Case Managers - The Inside Story

If you’ve ever benefited from the work of Case Managers, you know they can make the difference between whether you secure housing, a job, your GED, parole – or not. Case Managers can be the bridge to ensuring your family has food, clothing, legal support, or freedom from violence, eviction or the juvenile justice system. Yet, despite the transformative impact that Case Managers have on people’s lives, their life-healing support is often undervalued and unrecognized.

IFR’s policy has always been to hire staff who represent the community they serve. This means IFR staff are typically bicultural, bilingual, are familiar with the local Latinx community or have been engaged in similar communities elsewhere. It also means their life experiences reflect those of our current clients. This policy has always served program participants well, including those receiving case management services.

IFR employs 14 Case Managers across its various programs. Their insights and stories could fill volumes. We invited a few of them: Eli Gualip Yes, Gustavo Poktzin and Mariaynez Carrasco to share their own perspectives on this work.

Out of necessity, Case Managers must continuously learn about whatever impacts their clients: What is the process for collecting unemployment? How do I successfully work with Child Protection Services (CPS) to avoid losing my child? How can I get off probation and get on with my life?  It can be different if your clients are youth versus families, young Latinas versus recently arriving immigrants, transition aged youth on probation versus a transgender person with HIV. It can be specific to the challenges facing that population, or it can be about something altogether different. It’s why one Case Manager had to learn all they could about autism, another about how to help a teenage young woman go to her prom, and yet another whose father couldn’t accept his child was gay.

All three agree that the most important traits a Case Manager must have are compassion, honesty, and a willingness to listen and pay attention. For Eli, it’s important to build a partnership: “My clients are my number one teachers. I’m learning from them. It’s important to keep palabra, so I’m always honest and transparent with them.” As Gustavo puts it: “I believe you have to have big ears and a small mouth.” By way of explanation, Mariaynez offers: “You don’t have to have experienced what youth (her clients) have, but you have to understand what they’re feeling and going through. You need to be nonjudgmental.”  (The word salad graphic above graphic came from 10 of IFR’s amazing Case Managers).

These values show through in each Case Manager’s unique approach. Mariaynez was Mission born and raised, so a valuable strategy for her to share a bit of herself when meeting a new client. “I know I appreciated that when I was a youth. If you’re asking the young person to be a little vulnerable with you, they need to feel safe. By sharing a little about who you are, it builds confianza.”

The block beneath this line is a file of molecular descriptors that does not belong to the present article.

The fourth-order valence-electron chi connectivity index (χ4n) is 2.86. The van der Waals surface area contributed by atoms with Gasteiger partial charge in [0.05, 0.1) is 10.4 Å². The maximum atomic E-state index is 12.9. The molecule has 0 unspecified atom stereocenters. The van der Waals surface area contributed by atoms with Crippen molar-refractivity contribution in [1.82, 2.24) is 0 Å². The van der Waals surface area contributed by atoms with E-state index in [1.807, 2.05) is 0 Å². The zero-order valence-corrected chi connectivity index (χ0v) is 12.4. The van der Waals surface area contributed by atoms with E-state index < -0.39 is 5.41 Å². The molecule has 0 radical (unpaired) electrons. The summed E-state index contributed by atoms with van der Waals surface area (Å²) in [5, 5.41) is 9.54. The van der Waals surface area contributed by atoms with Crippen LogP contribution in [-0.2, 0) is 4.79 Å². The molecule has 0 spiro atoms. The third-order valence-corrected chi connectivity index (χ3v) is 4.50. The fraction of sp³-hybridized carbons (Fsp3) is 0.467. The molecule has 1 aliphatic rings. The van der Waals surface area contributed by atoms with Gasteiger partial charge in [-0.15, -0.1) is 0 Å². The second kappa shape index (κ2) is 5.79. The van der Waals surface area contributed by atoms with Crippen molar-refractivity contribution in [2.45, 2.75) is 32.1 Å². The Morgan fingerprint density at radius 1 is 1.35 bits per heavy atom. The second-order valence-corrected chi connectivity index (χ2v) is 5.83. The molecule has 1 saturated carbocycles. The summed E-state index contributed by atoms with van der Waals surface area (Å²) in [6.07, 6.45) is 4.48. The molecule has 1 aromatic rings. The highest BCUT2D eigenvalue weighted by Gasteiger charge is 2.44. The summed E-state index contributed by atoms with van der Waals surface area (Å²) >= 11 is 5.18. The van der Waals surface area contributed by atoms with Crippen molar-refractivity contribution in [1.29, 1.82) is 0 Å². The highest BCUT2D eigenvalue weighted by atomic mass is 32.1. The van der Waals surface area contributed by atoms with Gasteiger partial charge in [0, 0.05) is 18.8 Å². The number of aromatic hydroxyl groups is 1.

Eli wins clients’ trust in a different way. “They can hold back if they think I’m just going to report what they say to their probation officer. But then, I stand with them before a judge or write a letter of support for them, and they see that I’m working on their behalf and that I can be trusted.”

Gustavo has a similar approach but articulates it differently. “I want clients to know they’re important to me. I want them to know I am their advocate…My goal is to help them find their power.”

Case Managers are notorious for going above and beyond the call of duty. Mariaynez looks for creative solutions to seemingly difficult issues. When one of her clients got in trouble for stealing clothes, she took it upon herself to start collecting clothes that other teens outgrew to make them available to some of her clients. And when one of her clients got busted for putting graffiti on a wall, she hooked him up with an art project to put his talents to work in a positive way.

Eli has had clients who were suicidal and went to the ends of the earth to make sure they were linked with therapists she trusted, that the parents were aware, and that they all had access to the services they needed to heal. Gustavo, whose client included the father who rejected his gay son, continued to challenge the father’s beliefs in a controlled but determined manner.

Why do they do this work? It’s never been about the money; Case Managers have rarely earned what they truly deserve. Eli’s explanation sums it up well: “This is my life calling…I’m learning patience from youth who have seen the worst. I’m a mom now and hope to be a foster mother in the future. When that time comes, I will be ready.”

For Gustavo, this work is part of who he is. “I like working with people. You have to like being with people. It is the most rewarding feeling to know you’ve helped someone facing despair and helped guide them.”

“This position is such a blessing,” offers Mariaynez. “We know Case Managers aren’t well paid. Our payment comes with fulfillment in your heart.”

IFR celebrates and thanks Case Managers everywhere for their incredible contributions to our communities.

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